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Famous Astronauts Part 3

In the last installment of famous astronauts, you will learn about James Lovell, John Young, and Gus Grissom, who all greatly contributed to NASA and space exploration for America.

 

James Lovell

 

Born on March 25th, 1928, James Lovell would grow to become an astronaut that enjoyed 30 days in space, including a mission aboard the Apollo 13. At that time, an explosion that took place on the lunar module would send he and his follow crewmen (Fred Haise and Jack Swigert) back to Earth. Some believe that it was the unlucky number 13 that sent the astronauts back. Additional space adventures involving Lovell include an Apollo 8 mission (where he came within 10 miles of the lunar surface during a test run). Apollo 8 was the first Apollo mission to enter lunar orbit.

 

Lovell is also known for piloting Gemini 7 (between December 4th and 18th, 1965) and Gemini 12 (between November 11th and 15th, 1966). In March of 1973, Lovell officially retired from NASA. For his participation and contributions to NASA and space exploration, Lovell received the Congressional Space Medal of Honor and the Presidential Medal of Freedom. He would later open a fine dining establishment in Illinois.

 

John Young

 

On September 24th, 1930, John Young came into the world and some years later, he would undergo 835 hours in space, which spanned six different missions. The first mission that Young embarked on was with Gemini 3, where he was the pilot and accompanied by Gus Grissom. Gemini 10 would become Young’s second mission, as he became the commander with Michael Collions serving as pilot. On Apollo 10, Young was assigned as the command module pilot, which went into lunar orbit, but never got a chance to actually land on the moon. It wasn’t until he was a part of the Apollo 16 mission that he made it to the moon, where he spent three days with Charles Duke by his side.

 

The last two missions that Young was involved with took place aboard a space shuttle. Young commanded the first space shuttle flight STS-1, which took place between April 12th and 14th, 1981. His last mission came with STS-9, which is known as the first flight to carry the European Space Lab. Young was also scheduled to command the mission that was to bring the Hubble Telescope into space, but due to the Challenger incident , this mission was postponed.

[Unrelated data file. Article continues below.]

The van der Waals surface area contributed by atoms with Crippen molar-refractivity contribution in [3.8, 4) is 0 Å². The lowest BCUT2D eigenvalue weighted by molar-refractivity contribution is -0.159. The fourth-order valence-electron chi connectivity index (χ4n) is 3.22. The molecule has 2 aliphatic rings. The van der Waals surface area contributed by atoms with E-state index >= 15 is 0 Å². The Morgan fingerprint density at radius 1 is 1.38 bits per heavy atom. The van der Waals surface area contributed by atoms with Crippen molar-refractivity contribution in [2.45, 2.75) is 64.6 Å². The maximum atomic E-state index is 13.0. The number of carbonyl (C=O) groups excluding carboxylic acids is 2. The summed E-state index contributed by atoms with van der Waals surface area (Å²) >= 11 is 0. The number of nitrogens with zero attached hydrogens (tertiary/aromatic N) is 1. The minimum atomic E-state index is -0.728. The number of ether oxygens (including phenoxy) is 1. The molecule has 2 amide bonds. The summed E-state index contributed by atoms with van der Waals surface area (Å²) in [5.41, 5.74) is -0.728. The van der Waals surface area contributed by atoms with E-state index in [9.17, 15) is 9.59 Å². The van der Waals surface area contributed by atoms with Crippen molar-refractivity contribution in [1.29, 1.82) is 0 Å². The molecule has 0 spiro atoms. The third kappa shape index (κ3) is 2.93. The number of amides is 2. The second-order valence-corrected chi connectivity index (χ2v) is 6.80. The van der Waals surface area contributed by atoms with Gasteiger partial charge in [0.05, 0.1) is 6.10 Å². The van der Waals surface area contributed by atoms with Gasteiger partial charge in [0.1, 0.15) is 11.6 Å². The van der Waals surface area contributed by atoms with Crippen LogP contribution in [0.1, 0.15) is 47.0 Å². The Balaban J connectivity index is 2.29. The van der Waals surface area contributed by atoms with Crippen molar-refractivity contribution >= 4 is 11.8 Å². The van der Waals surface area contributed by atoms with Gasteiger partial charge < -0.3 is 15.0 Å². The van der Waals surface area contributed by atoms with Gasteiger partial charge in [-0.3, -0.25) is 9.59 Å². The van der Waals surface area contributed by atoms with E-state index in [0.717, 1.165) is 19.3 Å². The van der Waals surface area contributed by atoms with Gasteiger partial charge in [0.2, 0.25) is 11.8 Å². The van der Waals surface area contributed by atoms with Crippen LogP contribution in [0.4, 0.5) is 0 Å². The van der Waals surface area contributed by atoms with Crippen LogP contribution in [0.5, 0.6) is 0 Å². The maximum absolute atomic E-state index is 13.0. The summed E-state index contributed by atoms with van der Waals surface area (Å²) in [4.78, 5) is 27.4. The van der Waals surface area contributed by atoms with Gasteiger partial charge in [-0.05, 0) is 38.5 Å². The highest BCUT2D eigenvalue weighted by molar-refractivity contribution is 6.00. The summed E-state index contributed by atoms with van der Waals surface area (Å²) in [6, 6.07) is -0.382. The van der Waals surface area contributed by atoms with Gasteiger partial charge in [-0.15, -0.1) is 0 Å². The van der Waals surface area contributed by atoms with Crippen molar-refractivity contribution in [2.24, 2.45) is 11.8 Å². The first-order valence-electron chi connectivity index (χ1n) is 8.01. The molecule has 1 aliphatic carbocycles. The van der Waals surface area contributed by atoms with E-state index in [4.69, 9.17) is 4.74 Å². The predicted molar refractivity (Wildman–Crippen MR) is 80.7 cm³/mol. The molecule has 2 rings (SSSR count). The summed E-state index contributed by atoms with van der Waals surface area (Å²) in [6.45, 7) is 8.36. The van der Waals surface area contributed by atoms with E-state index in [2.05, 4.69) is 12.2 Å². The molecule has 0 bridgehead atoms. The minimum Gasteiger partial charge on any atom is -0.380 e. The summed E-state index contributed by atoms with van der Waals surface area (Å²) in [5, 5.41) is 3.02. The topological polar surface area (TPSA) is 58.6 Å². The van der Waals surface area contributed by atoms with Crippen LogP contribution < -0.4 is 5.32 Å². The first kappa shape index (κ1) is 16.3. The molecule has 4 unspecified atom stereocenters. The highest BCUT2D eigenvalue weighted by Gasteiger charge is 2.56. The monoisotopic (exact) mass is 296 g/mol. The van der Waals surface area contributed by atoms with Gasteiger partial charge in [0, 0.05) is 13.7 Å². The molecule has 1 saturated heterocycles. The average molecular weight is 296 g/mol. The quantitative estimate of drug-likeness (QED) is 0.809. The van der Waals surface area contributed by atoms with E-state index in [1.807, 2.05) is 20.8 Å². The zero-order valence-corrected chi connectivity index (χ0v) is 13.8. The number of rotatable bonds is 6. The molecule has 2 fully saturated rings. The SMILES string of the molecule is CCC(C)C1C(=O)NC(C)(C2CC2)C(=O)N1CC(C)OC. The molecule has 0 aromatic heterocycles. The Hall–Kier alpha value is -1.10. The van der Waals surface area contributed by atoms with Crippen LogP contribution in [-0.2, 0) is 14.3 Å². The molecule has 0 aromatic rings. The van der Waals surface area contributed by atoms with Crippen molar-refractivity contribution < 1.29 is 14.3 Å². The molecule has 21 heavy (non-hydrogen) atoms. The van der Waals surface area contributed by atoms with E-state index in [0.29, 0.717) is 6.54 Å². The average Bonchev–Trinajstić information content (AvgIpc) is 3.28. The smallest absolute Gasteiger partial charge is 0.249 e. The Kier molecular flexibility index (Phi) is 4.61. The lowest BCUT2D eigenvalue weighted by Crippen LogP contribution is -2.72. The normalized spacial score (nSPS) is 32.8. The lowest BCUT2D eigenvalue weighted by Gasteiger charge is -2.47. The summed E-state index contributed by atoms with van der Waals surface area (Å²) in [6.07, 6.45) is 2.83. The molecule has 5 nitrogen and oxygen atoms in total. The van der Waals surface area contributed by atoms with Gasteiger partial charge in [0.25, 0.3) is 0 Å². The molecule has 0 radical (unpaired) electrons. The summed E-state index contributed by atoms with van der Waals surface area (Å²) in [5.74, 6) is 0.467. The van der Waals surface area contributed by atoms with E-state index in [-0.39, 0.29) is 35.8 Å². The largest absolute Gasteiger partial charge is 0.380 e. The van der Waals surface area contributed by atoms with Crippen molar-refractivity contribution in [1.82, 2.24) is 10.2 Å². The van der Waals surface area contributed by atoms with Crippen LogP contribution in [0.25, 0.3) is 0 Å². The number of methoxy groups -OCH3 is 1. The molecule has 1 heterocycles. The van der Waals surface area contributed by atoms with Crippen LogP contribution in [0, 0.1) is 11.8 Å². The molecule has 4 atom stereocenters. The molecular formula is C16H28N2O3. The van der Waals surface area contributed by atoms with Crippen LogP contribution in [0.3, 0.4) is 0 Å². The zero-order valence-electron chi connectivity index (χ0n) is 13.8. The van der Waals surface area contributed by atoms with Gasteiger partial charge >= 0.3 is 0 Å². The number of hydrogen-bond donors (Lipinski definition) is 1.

By the end of his illustrious career, Young is known for many accomplishments, including becoming the first person to fly into space six time, as well as journey to the Moon on two different occasion. As of 2007, he is also the only person to have piloted four different classes of NASA spacecraft, which includes a Gemini spacecraft, Apollo command/service module, Apollo lunar module, and a space shuttle.

 

Gus Grissom

 

Born April 3rd, 1926, Virgil “Gus” Grissom would grow up to become an Air Force pilot for the United States and then an astronaut for NASA. Grissom was the second American to fly into space, but later lost his life when a training exercise for the Apollo One mission went awry. On January 27th, 1967, Grissom was killed at Launch Complex 34 at Cape Kennedy, alongside two other astronauts , Ed White and Roger Chaffee. In the end, Grissom would receive a posthumous Congressional Space Medal of Honor and the Purple Heart medal.